Philanthropy, Like Wine, Gets Better With Age

Jackie Bennion 30 November 2018

Philanthropy, Like Wine, Gets Better With Age

UK comparison site released its Top-10 list of philanthropists this week. In defense of the headline, it should be noted that seven out of 10 of them are over 60. Here are the high notes.

Warren Buffett, Bill Gates, and Michael Bloomberg earned the top three positions, with Google’s Sergey Brin the only name from a younger crop of West Coast tech luminaries making the top 10 at number 9.  China’s famously low key Ma Huateng, the engineer founder of internet giant Tencent and creator of the hugely popular social messaging service WeChat, took the number 10 spot.

Buffett, the world’s third richest man, and impressively its most charitable, has donated more than 55 per cent ($46.6 billion) of his wealth to charitable causes. Microsoft founder Bill Gates is not far behind giving away 46 per cent ($41 billion) of his lifetime earnings.

These two are the undisputed rock stars of philanthropic giving, with the former New York City mayor and Bloomberg founder some way down in third place, donating 12 per cent of his net worth to date.

The data, pulled from multiple public sources, analyses the total net worth of the world’s wealthiest and how much they donate as a percentage of lifetime earnings.

The combined net worth of the top-10 is close to half a trillion dollars ($491 billion), and they have donated $110 billion between them. It is a figure just shy of Jeff Bezos’ total net worth $112 billion. 

The Amazon chief, who unseated Gates from the Forbes richest-person list earlier this year, comes in for criticism for donating “just 1.91 per cent of his wealth ($2.1 billion) to charities, less than the average precentage a salaried person gives in their lifetime,” the study noted.

It still earned Bezos a 17th spot and time for the 54-year-old to improve his ranking. The average age of the top-50 most charitable billionaires is 66, which may account for Facebook Mark Zuckerberg’s absence from the top table. He is only 34.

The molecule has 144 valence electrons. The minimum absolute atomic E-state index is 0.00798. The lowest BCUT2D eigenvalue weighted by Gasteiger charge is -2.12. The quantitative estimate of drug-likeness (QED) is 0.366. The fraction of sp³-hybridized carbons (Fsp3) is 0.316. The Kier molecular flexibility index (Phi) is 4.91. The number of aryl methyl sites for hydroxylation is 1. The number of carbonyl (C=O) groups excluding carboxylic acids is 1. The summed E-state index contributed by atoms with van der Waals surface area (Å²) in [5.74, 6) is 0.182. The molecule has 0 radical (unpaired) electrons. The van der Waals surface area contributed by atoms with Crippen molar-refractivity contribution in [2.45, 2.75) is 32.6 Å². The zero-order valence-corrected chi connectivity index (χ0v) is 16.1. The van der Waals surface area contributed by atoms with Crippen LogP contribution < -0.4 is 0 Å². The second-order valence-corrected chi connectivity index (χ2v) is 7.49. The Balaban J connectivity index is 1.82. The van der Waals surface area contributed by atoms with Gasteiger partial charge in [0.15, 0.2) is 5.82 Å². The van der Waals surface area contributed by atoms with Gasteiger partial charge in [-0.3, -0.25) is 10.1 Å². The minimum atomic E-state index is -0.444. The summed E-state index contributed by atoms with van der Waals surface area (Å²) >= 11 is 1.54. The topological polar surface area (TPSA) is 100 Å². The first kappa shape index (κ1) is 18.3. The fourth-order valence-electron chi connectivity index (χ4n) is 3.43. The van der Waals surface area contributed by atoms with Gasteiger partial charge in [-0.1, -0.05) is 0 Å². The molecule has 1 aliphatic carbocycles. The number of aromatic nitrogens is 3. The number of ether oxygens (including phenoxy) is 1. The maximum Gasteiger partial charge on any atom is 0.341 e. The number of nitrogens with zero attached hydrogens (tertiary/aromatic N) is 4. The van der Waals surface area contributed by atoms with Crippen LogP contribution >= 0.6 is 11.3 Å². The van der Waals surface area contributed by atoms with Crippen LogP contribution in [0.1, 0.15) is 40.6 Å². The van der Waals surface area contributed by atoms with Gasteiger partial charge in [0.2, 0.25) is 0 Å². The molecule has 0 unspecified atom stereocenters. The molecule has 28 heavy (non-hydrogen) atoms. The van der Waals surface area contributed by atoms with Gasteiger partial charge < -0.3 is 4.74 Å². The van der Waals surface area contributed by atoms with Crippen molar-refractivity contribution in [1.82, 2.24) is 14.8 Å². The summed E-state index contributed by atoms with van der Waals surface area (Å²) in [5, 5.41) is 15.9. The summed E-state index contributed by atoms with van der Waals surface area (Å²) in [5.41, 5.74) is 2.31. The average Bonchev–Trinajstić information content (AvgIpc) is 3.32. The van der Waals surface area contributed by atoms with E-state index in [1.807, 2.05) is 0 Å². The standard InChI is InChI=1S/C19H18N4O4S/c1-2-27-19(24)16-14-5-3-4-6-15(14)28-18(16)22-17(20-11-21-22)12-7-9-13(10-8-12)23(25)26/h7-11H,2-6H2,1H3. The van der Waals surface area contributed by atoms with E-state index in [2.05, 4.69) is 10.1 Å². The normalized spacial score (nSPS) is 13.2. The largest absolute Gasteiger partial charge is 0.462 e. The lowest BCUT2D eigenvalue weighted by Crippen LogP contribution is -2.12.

On a regional scale, the US is streets ahead of the rest of the world as the most philanthropic country, with 60 per cent of the top 20 most philanthropic billionaires coming from the US. China, Hong Kong and the UK are next in line, with two billionaires each making the list.

Denise Coates, British founder of the global online betting group Bet365, is the most philanthropic female billionaire, publicly donating around 2.4 per cent of her earnings to charitable causes. Coates was under the media glare this month when her, arguably eye-watering, £265 million annual compensation became public. 

Three other women make the top 20: French L’Oreal heir Françoise Bettencourt Meyers; Gina Rinehart, chair of Australian minerals giant Hancock Prospecting, and West Coast businesswoman Laurene Powell Jobs, widow of Apple cofounder Steve Jobs. 

A number of Asian billionaires also feature and will surely swell the ranks in future years as the wealth generation continues to shift east. He Xiangjian, the largest shareholder and founder of Chinese appliance giant Midea, now in his seventies, takes the number 9 spot. Just above him is the Hong Kong shipping magnate Li Ka-Shing, who at 90 has only just stepped down as chair of CK Hutchison. Mexico’s telco scion Carlos Slim, a regular on such lists, took the number 6 slot. 

The study notes that 72 per cent of the top-50 most generous givers still part with less as a percentage of their lifetime earnings than the average salaried person, who gives $30,040 - 2.23 per cent of their lifetime earnings.


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